ICBC & police: Island drivers need to adjust to challenging conditions
November 5, 2015
Speed-related crashes that result in injury or fatality increase by over 50 per cent in B.C. between November and January – totalling nearly 250 crashes each of these months. About 40 of these crashes occur on Vancouver Island each month.*
Driving too fast for the road conditions is a factor in most speed related crashes.** That's why ICBC and police are appealing to Vancouver Island drivers to adjust their driving for the road conditions they encounter. In poor weather, slow down, increase your following distance and allow extra travel time.
Throughout November, police across B.C. will be looking for drivers travelling at unsafe speeds.
Top 6 tips for Island drivers:
Consider using your headlights whenever weather is poor and visibility is reduced – not only at night – to help you see ahead and be seen by other drivers.
Heavy rain can seriously reduce visibility and make road surfaces more difficult to stop on. Make sure your wipers are in good condition and increase your following distance to at least four seconds.
When fog hits, turn your headlights on or use fog lights if it's very foggy. Use your defroster to keep your windows clear and, if needed, partly roll down a window for more visibility. Use the right edge of the road or road markings as a guide.
When temperatures near freezing, be aware of black ice. While it's virtually impossible to see ahead of time, if you notice ice build-up on your windshield, there's likely black ice on the road. Slow down and increase your following distance so you can see how vehicles around you are moving on the road. Black ice is commonly found at shaded areas, bridges, overpasses and intersections.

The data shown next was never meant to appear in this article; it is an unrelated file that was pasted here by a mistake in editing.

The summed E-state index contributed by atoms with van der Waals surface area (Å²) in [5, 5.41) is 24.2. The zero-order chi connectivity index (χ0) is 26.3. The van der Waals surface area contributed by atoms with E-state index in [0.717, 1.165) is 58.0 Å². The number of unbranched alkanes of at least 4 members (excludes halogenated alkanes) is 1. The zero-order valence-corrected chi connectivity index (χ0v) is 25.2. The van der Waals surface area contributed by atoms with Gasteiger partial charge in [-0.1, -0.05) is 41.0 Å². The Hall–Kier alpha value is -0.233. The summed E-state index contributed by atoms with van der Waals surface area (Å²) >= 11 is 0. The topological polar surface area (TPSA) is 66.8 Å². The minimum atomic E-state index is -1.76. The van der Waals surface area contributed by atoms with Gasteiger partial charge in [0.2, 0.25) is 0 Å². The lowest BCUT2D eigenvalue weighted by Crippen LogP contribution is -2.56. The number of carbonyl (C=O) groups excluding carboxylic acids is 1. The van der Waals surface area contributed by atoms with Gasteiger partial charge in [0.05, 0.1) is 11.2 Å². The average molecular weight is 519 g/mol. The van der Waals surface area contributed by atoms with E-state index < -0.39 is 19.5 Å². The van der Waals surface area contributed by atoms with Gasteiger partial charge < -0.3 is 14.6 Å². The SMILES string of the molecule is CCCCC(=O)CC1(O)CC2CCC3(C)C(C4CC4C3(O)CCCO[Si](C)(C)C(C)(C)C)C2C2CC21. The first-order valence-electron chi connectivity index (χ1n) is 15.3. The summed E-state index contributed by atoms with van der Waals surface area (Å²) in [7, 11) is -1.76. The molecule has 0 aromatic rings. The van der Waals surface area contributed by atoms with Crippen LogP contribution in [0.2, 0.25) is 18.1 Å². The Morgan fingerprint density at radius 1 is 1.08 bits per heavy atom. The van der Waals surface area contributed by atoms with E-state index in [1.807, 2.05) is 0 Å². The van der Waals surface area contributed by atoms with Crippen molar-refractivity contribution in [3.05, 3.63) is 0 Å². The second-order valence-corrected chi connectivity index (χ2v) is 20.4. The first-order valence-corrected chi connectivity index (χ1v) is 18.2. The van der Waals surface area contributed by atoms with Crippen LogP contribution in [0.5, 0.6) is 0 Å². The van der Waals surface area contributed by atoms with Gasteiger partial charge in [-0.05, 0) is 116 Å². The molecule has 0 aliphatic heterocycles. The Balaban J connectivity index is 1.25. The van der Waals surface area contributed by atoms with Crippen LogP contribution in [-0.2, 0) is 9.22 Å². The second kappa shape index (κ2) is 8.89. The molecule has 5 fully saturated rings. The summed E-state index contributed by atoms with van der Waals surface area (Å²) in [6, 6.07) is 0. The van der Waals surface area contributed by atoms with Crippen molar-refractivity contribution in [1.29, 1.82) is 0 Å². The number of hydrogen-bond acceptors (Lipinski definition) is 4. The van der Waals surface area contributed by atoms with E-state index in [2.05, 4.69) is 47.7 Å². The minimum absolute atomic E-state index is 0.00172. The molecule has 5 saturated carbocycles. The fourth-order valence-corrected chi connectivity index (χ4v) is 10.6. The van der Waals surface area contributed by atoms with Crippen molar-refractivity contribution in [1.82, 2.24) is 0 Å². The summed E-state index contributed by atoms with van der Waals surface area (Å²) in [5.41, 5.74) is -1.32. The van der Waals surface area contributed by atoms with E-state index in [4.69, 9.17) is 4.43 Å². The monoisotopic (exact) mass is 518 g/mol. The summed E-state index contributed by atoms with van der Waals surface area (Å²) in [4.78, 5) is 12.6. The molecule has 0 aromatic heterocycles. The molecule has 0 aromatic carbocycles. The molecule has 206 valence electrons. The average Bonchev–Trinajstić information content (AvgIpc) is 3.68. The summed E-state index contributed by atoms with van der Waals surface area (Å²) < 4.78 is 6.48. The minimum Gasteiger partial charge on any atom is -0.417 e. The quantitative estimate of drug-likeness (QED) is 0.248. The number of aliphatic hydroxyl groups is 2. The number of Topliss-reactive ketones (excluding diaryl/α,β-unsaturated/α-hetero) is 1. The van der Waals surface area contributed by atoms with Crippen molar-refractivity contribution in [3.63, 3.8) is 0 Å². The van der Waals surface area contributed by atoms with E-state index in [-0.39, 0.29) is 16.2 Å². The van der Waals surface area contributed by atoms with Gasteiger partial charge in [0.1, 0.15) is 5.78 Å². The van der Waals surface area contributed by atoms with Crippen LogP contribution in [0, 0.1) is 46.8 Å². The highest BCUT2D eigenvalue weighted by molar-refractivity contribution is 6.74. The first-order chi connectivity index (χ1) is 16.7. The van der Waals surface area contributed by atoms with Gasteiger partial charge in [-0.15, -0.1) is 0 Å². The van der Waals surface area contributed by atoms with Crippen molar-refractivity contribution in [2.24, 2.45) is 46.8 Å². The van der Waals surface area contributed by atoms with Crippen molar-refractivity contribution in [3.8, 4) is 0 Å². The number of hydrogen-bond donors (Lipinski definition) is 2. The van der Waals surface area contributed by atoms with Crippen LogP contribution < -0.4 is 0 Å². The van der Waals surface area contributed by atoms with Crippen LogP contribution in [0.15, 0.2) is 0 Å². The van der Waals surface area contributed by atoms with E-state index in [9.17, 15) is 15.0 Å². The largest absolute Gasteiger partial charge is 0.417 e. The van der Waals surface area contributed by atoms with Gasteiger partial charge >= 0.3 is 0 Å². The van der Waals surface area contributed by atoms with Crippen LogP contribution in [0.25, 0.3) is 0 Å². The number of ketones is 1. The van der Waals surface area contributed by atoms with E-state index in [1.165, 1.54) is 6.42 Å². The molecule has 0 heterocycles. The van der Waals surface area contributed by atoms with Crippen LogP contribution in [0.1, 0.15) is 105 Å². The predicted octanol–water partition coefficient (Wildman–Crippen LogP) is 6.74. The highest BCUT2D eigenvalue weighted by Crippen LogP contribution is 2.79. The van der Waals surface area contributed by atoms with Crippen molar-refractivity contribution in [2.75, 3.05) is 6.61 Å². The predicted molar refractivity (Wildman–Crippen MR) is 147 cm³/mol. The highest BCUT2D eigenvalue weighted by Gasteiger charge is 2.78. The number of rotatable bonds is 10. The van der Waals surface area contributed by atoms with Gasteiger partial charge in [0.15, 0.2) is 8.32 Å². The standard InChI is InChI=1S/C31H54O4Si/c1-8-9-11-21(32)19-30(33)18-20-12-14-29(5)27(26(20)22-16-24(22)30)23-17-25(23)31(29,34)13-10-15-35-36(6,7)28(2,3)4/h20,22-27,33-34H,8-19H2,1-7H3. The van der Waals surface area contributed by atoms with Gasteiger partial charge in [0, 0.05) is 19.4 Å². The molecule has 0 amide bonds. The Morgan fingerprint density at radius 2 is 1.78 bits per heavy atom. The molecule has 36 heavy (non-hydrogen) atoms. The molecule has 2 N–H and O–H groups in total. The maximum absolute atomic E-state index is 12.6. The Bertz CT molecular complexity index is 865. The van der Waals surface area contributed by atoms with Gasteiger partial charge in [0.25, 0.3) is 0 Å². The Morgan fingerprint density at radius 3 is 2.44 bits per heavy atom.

The key to driving in snow and ice is to accelerate and brake slowly and avoid unexpected sudden movements that could cause you to skid.
In poor conditions, use extreme caution when approaching highway maintenance vehicles on the road and never pass on the right. Be patient and maintain a safe following distance – these vehicles throw up snow and spray which can make it difficult to see.
"We are now into the fall, and that means the days get darker earlier, and motorists can often experience bad weather conditions," said Todd Stone, Minister of Transportation and Infrastructure. "Therefore, it's really important that motorists remember to adjust their driving speed accordingly, and slow down when they encounter bad weather, such as rain, snow, or fog. It's also important to leave lots of following distance between vehicles, and to stay alert at the wheel."
"Keeping our roads safe is a shared effort between government, enforcement, and most importantly, drivers," said Suzanne Anton, Minister of Justice and Attorney General. "Especially during these months of challenging and rapidly changing driving conditions, it is paramount that drivers remember that speed limits are set for ideal driving conditions. In times of bad visibility or hazardous driving conditions, drivers need to lower their speeds, remain focused on the roads, and avoid distractions while driving."
"Speeding is the leading cause of fatal car crashes in our province," said Chief Constable Neil Dubord, Chair of the B.C. Association of Chiefs of Police Traffic Safety Committee. "Drivers need to adjust their driving and ensure their vehicles are prepared for fall and winter conditions. Posted speed limits are set for ideal driving conditions only. Police are out across B.C. looking for drivers travelling at unsafe speeds."
"With worsening weather across our province, it's important to adjust your driving for the road conditions you encounter," said Lindsay Matthews, ICBC's director responsible for road safety. "In poor weather, slow down, increase your following distance and allow extra travel time. Watch for pedestrians and cyclists who are harder to see at this time of year."
*Crashes where at least one person was injured or killed. Percentage change based on monthly average that compares November, December and January to the remaining 9 months of the year. Crash counts based on monthly average from November to January. Police data (2009 to 2013).
**Seven out of ten speed related crashes are related to driving too fast for the road conditions. Police data (2009 to 2013).